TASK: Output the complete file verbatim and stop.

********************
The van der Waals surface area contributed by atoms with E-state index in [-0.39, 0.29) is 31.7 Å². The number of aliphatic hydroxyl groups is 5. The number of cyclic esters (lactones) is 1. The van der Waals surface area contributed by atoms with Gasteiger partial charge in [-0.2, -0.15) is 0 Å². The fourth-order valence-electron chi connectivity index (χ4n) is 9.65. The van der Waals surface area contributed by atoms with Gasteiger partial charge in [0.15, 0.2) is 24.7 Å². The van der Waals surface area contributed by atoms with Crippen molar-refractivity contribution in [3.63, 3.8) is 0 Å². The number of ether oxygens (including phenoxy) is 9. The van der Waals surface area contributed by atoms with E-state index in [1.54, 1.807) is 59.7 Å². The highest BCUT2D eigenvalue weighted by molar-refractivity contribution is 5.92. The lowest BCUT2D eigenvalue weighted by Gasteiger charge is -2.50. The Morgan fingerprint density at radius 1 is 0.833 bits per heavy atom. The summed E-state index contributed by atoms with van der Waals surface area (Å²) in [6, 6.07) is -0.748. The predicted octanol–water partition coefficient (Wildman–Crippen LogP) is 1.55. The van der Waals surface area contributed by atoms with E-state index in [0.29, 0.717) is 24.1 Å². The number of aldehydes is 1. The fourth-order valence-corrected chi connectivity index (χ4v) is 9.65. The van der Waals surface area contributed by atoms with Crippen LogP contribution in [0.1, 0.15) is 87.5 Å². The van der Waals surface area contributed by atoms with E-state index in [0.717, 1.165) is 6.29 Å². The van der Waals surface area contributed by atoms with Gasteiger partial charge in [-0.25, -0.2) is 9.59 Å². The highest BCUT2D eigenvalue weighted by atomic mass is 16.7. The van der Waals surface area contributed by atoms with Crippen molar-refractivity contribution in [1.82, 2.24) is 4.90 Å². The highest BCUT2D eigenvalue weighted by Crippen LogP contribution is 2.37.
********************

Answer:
The van der Waals surface area contributed by atoms with E-state index in [-0.39, 0.29) is 31.7 Å². The number of aliphatic hydroxyl groups is 5. The number of cyclic esters (lactones) is 1. The van der Waals surface area contributed by atoms with Gasteiger partial charge in [-0.2, -0.15) is 0 Å². The fourth-order valence-electron chi connectivity index (χ4n) is 9.65. The van der Waals surface area contributed by atoms with Gasteiger partial charge in [0.15, 0.2) is 24.7 Å². The van der Waals surface area contributed by atoms with Crippen molar-refractivity contribution in [3.63, 3.8) is 0 Å². The number of ether oxygens (including phenoxy) is 9. The van der Waals surface area contributed by atoms with E-state index in [1.54, 1.807) is 59.7 Å². The highest BCUT2D eigenvalue weighted by molar-refractivity contribution is 5.92. The lowest BCUT2D eigenvalue weighted by Gasteiger charge is -2.50. The Morgan fingerprint density at radius 1 is 0.833 bits per heavy atom. The summed E-state index contributed by atoms with van der Waals surface area (Å²) in [6, 6.07) is -0.748. The predicted octanol–water partition coefficient (Wildman–Crippen LogP) is 1.55. The van der Waals surface area contributed by atoms with E-state index in [0.29, 0.717) is 24.1 Å². The number of aldehydes is 1. The fourth-order valence-corrected chi connectivity index (χ4v) is 9.65. The van der Waals surface area contributed by atoms with Crippen LogP contribution in [0.1, 0.15) is 87.5 Å². The van der Waals surface area contributed by atoms with E-state index in [0.717, 1.165) is 6.29 Å². The van der Waals surface area contributed by atoms with Gasteiger partial charge in [-0.25, -0.2) is 9.59 Å². The highest BCUT2D eigenvalue weighted by atomic mass is 16.7. The van der Waals surface area contributed by atoms with Crippen molar-refractivity contribution in [1.82, 2.24) is 4.90 Å². The highest BCUT2D eigenvalue weighted by Crippen LogP contribution is 2.37.